After watching wildfires leapfrog from one tinder dry rooftop to another in an onslaught of flame that destroyed nearly 1,000 homes in 2003, San Bernardino County Fire Marshal Peter Brierty had seen enough California homes go up in smoke.

The county soon banned exterior wood on homes.

In particular, the target was highly combustible cedar-shake shingles. “Wood shingle roofs have a horrific history of real fire problems,” said Brierty.

Fire issues aside, cedar shake roofs have long been the darlings of homeowner associations who mandate a common appearance from home to home. Cedar shakes have had little competition as king of the rooftop. Imitations looked thin and flimsy without the patchwork variety so evident when shingles are nailed on one at a time.

Some recent shingle innovations, however, may knock cedar shakes off the pedestal. At a recent builder trade show, visitors saw faux cedar shakes that passed the all-important appearance test. Few building pros could tell the difference between the real and unreal.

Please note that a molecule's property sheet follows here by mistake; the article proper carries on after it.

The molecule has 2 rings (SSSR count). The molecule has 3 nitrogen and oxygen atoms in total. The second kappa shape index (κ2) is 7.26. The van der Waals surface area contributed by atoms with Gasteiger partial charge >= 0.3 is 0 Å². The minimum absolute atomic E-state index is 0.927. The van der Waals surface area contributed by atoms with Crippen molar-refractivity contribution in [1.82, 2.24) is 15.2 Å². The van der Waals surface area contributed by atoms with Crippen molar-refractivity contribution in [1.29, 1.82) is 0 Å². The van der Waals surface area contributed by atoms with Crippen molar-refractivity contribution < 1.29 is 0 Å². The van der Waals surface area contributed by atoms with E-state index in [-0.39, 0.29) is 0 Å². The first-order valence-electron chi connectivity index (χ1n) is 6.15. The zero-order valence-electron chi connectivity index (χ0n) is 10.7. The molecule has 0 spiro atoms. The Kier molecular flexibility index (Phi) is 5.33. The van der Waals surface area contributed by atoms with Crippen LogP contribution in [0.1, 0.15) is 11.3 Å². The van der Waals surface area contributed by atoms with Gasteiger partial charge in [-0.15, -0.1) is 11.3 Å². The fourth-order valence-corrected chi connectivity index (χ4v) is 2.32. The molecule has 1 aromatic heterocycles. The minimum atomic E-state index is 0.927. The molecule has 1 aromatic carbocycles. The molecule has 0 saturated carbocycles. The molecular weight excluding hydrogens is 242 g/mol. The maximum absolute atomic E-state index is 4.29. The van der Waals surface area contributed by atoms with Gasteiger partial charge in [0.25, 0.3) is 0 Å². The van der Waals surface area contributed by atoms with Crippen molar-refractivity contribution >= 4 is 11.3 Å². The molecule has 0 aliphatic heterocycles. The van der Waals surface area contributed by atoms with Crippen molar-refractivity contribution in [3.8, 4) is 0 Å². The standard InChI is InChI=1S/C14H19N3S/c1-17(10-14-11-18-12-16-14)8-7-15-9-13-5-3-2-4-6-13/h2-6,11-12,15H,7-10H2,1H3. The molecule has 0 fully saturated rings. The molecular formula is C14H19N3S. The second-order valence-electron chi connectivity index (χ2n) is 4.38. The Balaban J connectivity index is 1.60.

At least one company, DaVinci Roofscapes, attracted builder and consumer attention with a twin of a shake shingle made of engineered polymer. Unlike previous shake contenders, this 5/8-inch thick shingle answers the aesthetic test along with fire and hail-resistant features that plague real wood.

The shingles carry a Class A fire rating, meaning the polymer won’t ignite easily. If anything, it will melt slightly, then char.

Lake Arrowhead, Calif., roofer Mike Copp says this new product resolved his doubts that any manufactured shake could catch on in his area where weather extremes, in addition to fire, are tough on any shingle. Although the product is new, Copp has already installed numerous roofs with the new shingle.

DaVinci packages five different widths of shingle in a bundle that are nailed on singly just like real shakes. The varying widths and color options ensure the random pattern that is unique to wood roofs.

While he has yet to break through the barrier of covenants thrown up by homeowner associations, some gated communities are starting to take notice of the polymers as a viable option.

Because the new shingles are heavy polymer, homeowners can expect to see better protection from hail. John Humphreys of DaVinci says this is attractive to insurance companies who shell out millions annually to replace dimpled or split wood roofs.

But the new shingles have something in common with real wood: high cost. Copp says the installed price for both wood and polymer is in the $600 to $900 range per 100 foot square. That means an average roof can cost more than $20,000, a far cry from typical asphalt shingle roofing.